Matching Pipes and Tobaccos—Part 1

1st December, 2003: Posted by glpease in Pipes, Enjoyment, Technique

For quite a while, I’ve been attempting to discover some rhyme and reason for why some tobaccos just seem to “work” better in some pipes than others. At first, I looked to the conventional wisdom of my pipe smoking brethren to find answers. “Flakes are better in small pipes.” “Latakia blends are best smoked in larger bowls.” What I found there was a lot of disagreement, both amongst the folklore I collected, and within the context of my own experiences. I had to seek further to find the key to this particular mystery. I attempted to forget everything I thought I knew about the subject, and set out anew.

I have a set of four GBD 9493 pipes, a long shank pot with a short, saddle mouthpiece, that work magic with flakes. “Flakes in a POT? You must be insane!” my compatriots would say. Yet, these four pipes deliver fantastic smokes from any flake tobacco I choose to fill them with. Of course, it took some practice, some patience to learn how to smoke these wide bowls, but it was well worth the effort.

Casting the small/Flake, large/Latakia theory to the winds, I wondered, since these cavernous shapes seemed so well suited for flakes, if the tiny bowled pipes would produce similarly exceptional smoking experiences with Latakia blends. I grabbed a couple of small, straight rhodesians, and smoked them both with a variety of Latakia blends. Superb! Had I found a clue?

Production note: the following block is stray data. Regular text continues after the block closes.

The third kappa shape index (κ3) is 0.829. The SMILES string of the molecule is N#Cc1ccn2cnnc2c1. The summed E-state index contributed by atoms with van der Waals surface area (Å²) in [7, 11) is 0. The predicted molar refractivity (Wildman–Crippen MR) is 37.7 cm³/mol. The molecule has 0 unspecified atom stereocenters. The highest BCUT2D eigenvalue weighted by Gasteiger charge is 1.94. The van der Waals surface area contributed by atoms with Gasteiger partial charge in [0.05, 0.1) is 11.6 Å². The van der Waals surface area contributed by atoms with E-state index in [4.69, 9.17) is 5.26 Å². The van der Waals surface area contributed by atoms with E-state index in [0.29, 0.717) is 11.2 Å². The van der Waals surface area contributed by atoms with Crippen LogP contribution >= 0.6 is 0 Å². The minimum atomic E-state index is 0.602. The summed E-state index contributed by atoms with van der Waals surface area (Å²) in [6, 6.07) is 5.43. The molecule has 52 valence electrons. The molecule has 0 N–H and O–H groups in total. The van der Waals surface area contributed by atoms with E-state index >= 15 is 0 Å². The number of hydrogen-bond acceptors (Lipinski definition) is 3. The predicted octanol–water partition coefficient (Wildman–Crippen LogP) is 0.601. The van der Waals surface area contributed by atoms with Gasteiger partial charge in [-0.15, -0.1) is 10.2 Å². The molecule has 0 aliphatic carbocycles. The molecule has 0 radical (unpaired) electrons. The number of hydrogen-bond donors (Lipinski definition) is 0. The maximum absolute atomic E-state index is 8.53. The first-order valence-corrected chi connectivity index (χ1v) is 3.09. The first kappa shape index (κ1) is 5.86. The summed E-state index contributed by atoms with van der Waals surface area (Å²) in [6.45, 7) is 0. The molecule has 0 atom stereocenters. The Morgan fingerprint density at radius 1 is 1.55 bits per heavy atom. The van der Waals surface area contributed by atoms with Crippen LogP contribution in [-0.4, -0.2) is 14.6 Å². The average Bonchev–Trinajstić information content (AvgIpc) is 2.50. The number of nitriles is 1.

At the Richmond show this year, I bought a lovely, large Bonfiglioli, possibly the most capacious pipe I have ever owned. The next morning, it was time for its maiden voyage. Not wanting to dose myself to the point of hallucination with Virginias, which often make my head spin (especially if enjoyed on an empty stomach), I filled it with Abingdon, the fullest Latakia blend in my Classic Collection, yet quite a mild smoke. The flavor was outstanding, and every susequent bowl has been even better. So much for yet another theory—full Latakia in a large pipe tasted just fine.